Fake news is now such an ubiquitous term I’m not sure it holds much value anymore. Not because it isn’t an issue, but because it doesn’t mean the same thing to different audiences. Those tired of hearing U.S. President Trump throw it around in response to stories he doesn’t like pretty much ignore it; those who are on-side with Trump seem to agree that mainstream media are full of shit; and I simply can’t keep up with the tsunami of articles, think-pieces, and discussions on whether “fake news” is an issue, how media organizations should respond to it, and how to encourage media literacy to ensure people can identify fact from fiction.
Today at Sheridan College a panel made up of CBC’s David Common; the VP of Digital at Canadian Press, Andrew Lundy; and Gabrielle Gallant from the Government of Ontario are talking fake news. The panel was put together by Public Relations students from Sheridan College, which is an interesting fact in itself…but I digress. If you want to follow along with the discussion you can do so by clicking on the picture below to get to the live blog I’ll be running for J-Source.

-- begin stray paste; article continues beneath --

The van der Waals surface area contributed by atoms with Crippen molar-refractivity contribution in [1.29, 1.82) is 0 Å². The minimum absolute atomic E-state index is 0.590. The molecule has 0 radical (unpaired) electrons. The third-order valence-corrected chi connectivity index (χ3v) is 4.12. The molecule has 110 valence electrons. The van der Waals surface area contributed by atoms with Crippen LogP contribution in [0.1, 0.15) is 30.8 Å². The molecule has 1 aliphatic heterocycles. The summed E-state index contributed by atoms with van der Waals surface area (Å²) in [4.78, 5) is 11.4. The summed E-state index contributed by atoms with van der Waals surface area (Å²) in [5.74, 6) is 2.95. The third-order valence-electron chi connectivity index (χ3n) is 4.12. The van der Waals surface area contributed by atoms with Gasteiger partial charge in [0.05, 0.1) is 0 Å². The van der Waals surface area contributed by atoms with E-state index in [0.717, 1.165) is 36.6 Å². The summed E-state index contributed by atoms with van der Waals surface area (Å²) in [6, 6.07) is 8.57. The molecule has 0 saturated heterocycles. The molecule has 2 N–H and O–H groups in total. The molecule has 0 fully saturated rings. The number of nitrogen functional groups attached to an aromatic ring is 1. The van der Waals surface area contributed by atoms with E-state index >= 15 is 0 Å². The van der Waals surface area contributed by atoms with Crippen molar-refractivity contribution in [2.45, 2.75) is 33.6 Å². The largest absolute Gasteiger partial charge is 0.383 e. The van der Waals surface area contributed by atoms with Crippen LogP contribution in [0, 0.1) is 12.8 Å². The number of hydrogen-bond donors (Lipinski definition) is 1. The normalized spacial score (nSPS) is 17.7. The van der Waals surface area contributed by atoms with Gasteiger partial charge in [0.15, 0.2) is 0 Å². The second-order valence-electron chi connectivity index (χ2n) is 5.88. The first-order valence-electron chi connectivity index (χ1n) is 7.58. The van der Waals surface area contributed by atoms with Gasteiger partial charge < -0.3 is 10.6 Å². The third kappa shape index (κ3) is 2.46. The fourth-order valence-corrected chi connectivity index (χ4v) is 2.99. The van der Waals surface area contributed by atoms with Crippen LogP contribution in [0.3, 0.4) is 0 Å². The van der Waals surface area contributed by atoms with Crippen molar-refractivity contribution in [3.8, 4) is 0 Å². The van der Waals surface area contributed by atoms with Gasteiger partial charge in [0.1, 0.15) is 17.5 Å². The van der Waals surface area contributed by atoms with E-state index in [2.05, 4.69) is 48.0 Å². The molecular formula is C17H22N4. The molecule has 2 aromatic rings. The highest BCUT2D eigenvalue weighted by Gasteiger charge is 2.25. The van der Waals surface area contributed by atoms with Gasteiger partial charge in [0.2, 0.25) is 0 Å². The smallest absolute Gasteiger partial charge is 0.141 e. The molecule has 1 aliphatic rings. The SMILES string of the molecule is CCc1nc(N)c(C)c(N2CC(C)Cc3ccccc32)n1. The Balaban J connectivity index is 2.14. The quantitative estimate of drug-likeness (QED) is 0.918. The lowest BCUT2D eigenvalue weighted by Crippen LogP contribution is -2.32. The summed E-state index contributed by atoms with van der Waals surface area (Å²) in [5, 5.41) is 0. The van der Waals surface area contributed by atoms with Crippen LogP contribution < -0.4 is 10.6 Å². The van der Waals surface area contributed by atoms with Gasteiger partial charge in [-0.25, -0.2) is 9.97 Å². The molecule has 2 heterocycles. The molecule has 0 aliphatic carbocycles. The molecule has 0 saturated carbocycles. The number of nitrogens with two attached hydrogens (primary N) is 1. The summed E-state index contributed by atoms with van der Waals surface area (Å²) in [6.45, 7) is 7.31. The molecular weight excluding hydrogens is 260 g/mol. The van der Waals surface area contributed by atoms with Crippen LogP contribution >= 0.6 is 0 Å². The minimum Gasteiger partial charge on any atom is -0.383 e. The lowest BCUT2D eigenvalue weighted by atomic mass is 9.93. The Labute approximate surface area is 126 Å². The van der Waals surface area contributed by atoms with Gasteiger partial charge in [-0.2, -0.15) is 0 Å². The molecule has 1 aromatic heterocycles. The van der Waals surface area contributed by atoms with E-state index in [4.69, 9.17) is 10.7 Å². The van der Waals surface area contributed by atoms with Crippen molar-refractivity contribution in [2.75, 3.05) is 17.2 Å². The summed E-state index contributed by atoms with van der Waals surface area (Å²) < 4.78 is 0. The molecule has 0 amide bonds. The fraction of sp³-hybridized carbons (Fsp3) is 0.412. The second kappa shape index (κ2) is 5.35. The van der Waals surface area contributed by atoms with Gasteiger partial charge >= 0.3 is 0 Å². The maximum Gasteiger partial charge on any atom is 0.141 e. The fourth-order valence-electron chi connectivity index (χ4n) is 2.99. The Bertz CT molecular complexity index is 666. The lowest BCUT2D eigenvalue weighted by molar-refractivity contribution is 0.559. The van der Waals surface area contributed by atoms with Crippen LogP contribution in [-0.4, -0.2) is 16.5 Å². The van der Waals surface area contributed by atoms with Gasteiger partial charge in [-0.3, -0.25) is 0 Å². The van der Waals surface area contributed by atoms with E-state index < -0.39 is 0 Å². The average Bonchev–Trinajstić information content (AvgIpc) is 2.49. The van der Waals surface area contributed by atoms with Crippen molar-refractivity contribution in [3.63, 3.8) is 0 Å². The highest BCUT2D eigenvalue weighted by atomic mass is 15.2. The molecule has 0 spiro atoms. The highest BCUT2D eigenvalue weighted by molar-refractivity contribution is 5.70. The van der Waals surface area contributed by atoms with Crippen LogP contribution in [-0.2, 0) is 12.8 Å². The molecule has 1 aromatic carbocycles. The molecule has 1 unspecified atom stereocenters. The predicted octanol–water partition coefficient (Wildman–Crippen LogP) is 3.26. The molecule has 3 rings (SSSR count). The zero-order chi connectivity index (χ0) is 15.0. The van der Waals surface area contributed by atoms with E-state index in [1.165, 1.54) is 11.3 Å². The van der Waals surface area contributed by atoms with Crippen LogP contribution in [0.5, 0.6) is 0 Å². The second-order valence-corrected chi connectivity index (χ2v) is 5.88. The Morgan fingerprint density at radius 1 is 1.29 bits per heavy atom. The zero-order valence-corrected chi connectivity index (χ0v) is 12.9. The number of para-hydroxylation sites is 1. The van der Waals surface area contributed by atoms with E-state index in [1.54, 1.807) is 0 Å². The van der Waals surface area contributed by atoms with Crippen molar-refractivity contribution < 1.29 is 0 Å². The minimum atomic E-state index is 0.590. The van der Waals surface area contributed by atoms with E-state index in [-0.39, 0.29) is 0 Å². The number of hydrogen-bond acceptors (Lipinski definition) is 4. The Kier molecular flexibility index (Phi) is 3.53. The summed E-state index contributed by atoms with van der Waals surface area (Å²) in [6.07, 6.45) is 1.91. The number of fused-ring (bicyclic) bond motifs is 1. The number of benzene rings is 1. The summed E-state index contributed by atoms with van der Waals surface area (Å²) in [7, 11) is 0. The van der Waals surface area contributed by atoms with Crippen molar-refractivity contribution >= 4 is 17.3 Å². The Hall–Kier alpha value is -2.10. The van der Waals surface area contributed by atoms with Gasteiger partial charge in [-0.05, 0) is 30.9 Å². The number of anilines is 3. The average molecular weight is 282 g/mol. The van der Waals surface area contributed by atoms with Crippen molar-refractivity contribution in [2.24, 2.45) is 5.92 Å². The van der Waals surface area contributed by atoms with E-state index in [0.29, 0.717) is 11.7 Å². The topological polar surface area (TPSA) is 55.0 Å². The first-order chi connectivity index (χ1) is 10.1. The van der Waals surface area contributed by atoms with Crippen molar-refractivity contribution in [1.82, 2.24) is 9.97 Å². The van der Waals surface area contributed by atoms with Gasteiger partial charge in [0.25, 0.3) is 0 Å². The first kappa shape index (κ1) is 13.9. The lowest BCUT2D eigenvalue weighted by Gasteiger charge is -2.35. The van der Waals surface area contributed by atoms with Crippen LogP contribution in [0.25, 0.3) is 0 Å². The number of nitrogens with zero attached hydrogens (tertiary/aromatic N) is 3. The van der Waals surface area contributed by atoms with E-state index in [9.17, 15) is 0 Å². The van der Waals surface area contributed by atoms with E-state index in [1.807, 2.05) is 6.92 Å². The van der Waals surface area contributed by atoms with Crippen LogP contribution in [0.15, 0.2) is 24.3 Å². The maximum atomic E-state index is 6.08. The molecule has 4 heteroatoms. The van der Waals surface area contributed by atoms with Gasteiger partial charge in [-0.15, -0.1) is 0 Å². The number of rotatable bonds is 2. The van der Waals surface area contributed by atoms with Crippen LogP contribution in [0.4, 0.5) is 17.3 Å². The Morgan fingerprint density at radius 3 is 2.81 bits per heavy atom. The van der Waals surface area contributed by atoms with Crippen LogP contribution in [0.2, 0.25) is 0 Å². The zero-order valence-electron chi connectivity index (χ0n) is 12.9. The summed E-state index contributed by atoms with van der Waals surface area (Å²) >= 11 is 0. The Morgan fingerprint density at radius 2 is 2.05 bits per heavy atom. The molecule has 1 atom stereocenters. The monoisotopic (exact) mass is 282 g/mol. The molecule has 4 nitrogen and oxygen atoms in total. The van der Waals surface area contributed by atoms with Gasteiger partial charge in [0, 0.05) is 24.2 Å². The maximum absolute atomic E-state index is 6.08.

3 thoughts on “Fact, Fiction and Fake News”
Why do you digress? What makes this event being hosted by Sheridan Public Relations students interesting in itself?
I think it’s interesting that public relations students are taking the time to address this issue vs. journalism students. Although all of the discussions surrounding fake news are certainly of interest to PR students from the perspective of shaping a message, this panel was, largely, focused on journalism itself. Also, there’s always been an interesting dynamic between journalists and PR professionals because of PR’s need for journalists to share stories and journalists’ need to get information from PR strategists–something even more prevalent now when there are fewer journalists in newsrooms than there used to be and there’s an increased reliance on press releases and PR packages. I didn’t get a chance to ask the students who organized the event why they chose the topic, but that’s where my digression was headed.
Thank you for your explanation.